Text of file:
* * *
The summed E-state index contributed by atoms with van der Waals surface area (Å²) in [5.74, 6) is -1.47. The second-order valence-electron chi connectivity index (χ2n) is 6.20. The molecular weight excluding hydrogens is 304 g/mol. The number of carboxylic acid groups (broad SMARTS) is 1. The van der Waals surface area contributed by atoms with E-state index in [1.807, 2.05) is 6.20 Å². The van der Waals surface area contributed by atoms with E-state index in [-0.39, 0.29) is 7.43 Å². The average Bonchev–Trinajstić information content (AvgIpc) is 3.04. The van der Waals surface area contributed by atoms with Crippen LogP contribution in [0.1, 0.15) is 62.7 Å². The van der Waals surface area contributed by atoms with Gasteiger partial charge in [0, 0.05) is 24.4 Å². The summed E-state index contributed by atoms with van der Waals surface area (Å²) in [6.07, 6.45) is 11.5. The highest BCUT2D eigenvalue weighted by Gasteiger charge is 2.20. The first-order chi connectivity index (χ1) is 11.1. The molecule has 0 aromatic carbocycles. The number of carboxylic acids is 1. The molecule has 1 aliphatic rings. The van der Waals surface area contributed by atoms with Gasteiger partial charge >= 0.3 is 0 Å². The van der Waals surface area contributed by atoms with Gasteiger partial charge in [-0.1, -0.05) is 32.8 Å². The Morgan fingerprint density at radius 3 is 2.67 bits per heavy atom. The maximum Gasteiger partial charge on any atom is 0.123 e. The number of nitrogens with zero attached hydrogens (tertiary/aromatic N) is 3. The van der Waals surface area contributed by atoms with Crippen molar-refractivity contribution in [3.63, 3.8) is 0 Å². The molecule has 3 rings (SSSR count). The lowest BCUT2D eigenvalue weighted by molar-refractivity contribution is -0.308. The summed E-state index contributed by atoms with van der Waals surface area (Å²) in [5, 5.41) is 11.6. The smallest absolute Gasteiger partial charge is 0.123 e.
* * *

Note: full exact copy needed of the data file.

The summed E-state index contributed by atoms with van der Waals surface area (Å²) in [5.74, 6) is -1.47. The second-order valence-electron chi connectivity index (χ2n) is 6.20. The molecular weight excluding hydrogens is 304 g/mol. The number of carboxylic acid groups (broad SMARTS) is 1. The van der Waals surface area contributed by atoms with E-state index in [1.807, 2.05) is 6.20 Å². The van der Waals surface area contributed by atoms with E-state index in [-0.39, 0.29) is 7.43 Å². The average Bonchev–Trinajstić information content (AvgIpc) is 3.04. The van der Waals surface area contributed by atoms with Crippen LogP contribution in [0.1, 0.15) is 62.7 Å². The van der Waals surface area contributed by atoms with Gasteiger partial charge in [0, 0.05) is 24.4 Å². The summed E-state index contributed by atoms with van der Waals surface area (Å²) in [6.07, 6.45) is 11.5. The highest BCUT2D eigenvalue weighted by Gasteiger charge is 2.20. The first-order chi connectivity index (χ1) is 11.1. The molecule has 0 aromatic carbocycles. The number of carboxylic acids is 1. The molecule has 1 aliphatic rings. The van der Waals surface area contributed by atoms with Gasteiger partial charge >= 0.3 is 0 Å². The van der Waals surface area contributed by atoms with Gasteiger partial charge in [-0.1, -0.05) is 32.8 Å². The Morgan fingerprint density at radius 3 is 2.67 bits per heavy atom. The maximum Gasteiger partial charge on any atom is 0.123 e. The number of nitrogens with zero attached hydrogens (tertiary/aromatic N) is 3. The van der Waals surface area contributed by atoms with Crippen molar-refractivity contribution in [3.63, 3.8) is 0 Å². The molecule has 3 rings (SSSR count). The lowest BCUT2D eigenvalue weighted by molar-refractivity contribution is -0.308. The summed E-state index contributed by atoms with van der Waals surface area (Å²) in [5, 5.41) is 11.6. The smallest absolute Gasteiger partial charge is 0.123 e.